The questions of documentary photography lead me to explore a multitude of far more complex philosophical questions about the nature of fine art. If you expect to be an artist you can't ignore such an exploration for this is the essence of what true artists end up doing. The images are merely the substance through which they do their experiments. If for instance, beauty becomes the objective of Art and if beauty can exist without the need for humanity, then can art exist without reference to artistic creativity? Is the predatory hunt for artistic images justifiable in terms of the basic creative instinct? I suppose that the way one might answer these questions depends on the individual photographerís cultivated personal relationship to their photographic images.
Photography is a rigorous personal metaphor as much as it is a technological act. The concept of the consequences of considering photography as a 'natural' art brings us face to face with direct questions concerning our humanity and humanity's rightful place in the technological future. Is it necessary for the photographer to take responsibility for the beauty of the image that has been captured by the camera? Are photographers being presumptuous by attempting to take credit for beauty through what is a fundamentally technological act?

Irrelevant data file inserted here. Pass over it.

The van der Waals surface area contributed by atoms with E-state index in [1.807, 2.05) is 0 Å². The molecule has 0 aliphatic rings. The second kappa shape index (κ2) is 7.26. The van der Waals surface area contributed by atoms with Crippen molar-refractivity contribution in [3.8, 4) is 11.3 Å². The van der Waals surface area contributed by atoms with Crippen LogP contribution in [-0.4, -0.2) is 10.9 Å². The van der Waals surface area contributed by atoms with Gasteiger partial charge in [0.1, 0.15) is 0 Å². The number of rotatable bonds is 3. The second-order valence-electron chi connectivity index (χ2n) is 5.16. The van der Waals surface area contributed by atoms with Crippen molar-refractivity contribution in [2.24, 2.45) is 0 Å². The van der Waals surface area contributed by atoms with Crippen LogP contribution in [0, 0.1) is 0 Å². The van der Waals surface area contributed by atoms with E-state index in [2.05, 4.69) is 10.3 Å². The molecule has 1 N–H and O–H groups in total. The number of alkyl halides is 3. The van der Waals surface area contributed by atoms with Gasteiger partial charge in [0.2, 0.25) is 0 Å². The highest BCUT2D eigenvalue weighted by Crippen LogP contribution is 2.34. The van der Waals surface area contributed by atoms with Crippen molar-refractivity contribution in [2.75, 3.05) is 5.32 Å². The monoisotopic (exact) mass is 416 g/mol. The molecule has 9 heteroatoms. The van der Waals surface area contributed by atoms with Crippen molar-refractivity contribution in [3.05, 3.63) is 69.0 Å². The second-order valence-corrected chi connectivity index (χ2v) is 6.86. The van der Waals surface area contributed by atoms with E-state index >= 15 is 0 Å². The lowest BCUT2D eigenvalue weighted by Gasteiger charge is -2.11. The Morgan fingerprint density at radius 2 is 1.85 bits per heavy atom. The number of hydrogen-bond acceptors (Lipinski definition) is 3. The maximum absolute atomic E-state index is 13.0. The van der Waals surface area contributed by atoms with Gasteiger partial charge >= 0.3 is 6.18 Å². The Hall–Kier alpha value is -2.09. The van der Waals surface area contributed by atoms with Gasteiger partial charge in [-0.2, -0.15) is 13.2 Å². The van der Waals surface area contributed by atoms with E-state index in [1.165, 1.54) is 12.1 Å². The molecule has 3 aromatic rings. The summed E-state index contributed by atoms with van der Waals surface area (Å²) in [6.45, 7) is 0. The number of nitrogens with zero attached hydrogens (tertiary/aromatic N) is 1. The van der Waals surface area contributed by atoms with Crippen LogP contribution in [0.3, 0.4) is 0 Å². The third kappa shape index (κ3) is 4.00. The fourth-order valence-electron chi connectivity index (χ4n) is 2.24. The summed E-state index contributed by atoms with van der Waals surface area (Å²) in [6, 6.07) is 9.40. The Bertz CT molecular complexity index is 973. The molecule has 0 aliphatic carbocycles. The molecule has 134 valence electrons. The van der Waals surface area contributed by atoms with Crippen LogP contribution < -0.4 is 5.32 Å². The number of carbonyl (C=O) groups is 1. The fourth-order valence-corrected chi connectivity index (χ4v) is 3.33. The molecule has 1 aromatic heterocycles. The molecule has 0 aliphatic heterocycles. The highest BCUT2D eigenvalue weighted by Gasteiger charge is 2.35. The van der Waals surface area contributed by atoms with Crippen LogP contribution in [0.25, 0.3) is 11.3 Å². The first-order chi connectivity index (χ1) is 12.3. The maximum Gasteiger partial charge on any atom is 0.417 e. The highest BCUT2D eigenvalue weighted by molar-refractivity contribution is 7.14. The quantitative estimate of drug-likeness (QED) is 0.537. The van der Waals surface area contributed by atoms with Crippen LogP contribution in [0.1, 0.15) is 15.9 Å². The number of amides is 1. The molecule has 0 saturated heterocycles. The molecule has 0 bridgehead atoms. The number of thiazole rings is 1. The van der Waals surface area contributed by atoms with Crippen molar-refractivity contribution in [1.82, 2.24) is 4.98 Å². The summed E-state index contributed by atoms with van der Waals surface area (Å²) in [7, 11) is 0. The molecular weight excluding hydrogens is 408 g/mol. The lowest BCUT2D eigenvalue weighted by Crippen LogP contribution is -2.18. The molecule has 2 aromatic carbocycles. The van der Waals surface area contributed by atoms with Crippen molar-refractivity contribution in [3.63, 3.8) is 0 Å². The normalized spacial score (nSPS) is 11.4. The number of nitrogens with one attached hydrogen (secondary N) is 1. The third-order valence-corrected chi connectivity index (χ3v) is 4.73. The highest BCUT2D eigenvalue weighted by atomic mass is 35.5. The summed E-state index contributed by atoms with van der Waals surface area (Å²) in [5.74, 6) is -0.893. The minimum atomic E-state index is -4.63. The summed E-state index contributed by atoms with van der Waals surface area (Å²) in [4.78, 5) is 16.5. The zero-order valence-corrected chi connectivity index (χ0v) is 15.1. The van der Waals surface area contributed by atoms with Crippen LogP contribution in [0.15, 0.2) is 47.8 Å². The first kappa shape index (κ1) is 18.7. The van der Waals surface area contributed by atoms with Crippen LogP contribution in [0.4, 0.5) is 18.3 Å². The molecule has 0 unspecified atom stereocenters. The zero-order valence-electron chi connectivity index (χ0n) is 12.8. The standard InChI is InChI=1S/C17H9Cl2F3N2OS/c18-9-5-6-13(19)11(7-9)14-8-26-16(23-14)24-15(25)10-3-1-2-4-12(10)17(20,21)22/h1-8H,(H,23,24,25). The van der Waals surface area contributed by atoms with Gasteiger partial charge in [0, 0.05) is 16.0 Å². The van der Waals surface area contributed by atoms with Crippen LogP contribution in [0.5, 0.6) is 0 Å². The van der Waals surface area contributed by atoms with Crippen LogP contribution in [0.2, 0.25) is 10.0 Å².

Certainly technology is a part of what humanity has become. But once enough surveillance cameras have been manufactured and installed on enough streets, does photography really need human photographers? It is one thing to say that personal selection, the manual aspects of technical capture and representation of imaged subjects are communicative acts, but it is entirely a different thing to state that these technological events in and of themselves represent creativity. We can only conclude that doing Fine Art is not as simple as Ďpoint and shoot.í
If the functional products of photographic documentation processes are intended to be a creative act, then the degree to which these processes involve personal selection with respect to the manipulation of the act of technical capture and representation are important issues. Moreover, the degree to which the final imaged product relates to creative intent comes into question. Unless the final image has somehow been fundamentally affected by a photographer, the responsibility for that image belongs as much to the camera manufacturer as the photographer.